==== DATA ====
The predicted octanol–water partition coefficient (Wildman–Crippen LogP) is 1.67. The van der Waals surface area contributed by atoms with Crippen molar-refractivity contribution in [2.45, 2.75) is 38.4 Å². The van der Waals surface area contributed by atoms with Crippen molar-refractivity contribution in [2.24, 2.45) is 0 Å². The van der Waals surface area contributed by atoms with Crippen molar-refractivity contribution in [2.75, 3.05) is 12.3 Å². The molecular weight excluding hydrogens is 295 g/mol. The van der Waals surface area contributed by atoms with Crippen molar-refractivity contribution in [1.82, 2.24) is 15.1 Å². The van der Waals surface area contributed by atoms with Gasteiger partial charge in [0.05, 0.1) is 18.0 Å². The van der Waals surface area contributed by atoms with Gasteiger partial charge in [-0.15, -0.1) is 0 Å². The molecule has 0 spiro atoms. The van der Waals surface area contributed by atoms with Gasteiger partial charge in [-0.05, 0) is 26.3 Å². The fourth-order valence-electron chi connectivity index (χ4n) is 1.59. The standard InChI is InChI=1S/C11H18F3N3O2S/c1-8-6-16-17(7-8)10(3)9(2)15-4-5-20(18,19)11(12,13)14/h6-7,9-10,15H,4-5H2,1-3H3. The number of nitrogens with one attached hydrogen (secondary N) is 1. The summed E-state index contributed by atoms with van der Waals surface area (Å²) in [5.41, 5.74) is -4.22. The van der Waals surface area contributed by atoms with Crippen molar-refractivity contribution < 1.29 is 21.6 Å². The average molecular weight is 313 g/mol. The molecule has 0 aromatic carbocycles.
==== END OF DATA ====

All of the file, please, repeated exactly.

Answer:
The predicted octanol–water partition coefficient (Wildman–Crippen LogP) is 1.67. The van der Waals surface area contributed by atoms with Crippen molar-refractivity contribution in [2.45, 2.75) is 38.4 Å². The van der Waals surface area contributed by atoms with Crippen molar-refractivity contribution in [2.24, 2.45) is 0 Å². The van der Waals surface area contributed by atoms with Crippen molar-refractivity contribution in [2.75, 3.05) is 12.3 Å². The molecular weight excluding hydrogens is 295 g/mol. The van der Waals surface area contributed by atoms with Crippen molar-refractivity contribution in [1.82, 2.24) is 15.1 Å². The van der Waals surface area contributed by atoms with Gasteiger partial charge in [0.05, 0.1) is 18.0 Å². The van der Waals surface area contributed by atoms with Gasteiger partial charge in [-0.15, -0.1) is 0 Å². The molecule has 0 spiro atoms. The van der Waals surface area contributed by atoms with Gasteiger partial charge in [-0.05, 0) is 26.3 Å². The fourth-order valence-electron chi connectivity index (χ4n) is 1.59. The standard InChI is InChI=1S/C11H18F3N3O2S/c1-8-6-16-17(7-8)10(3)9(2)15-4-5-20(18,19)11(12,13)14/h6-7,9-10,15H,4-5H2,1-3H3. The number of nitrogens with one attached hydrogen (secondary N) is 1. The summed E-state index contributed by atoms with van der Waals surface area (Å²) in [5.41, 5.74) is -4.22. The van der Waals surface area contributed by atoms with Crippen molar-refractivity contribution < 1.29 is 21.6 Å². The average molecular weight is 313 g/mol. The molecule has 0 aromatic carbocycles.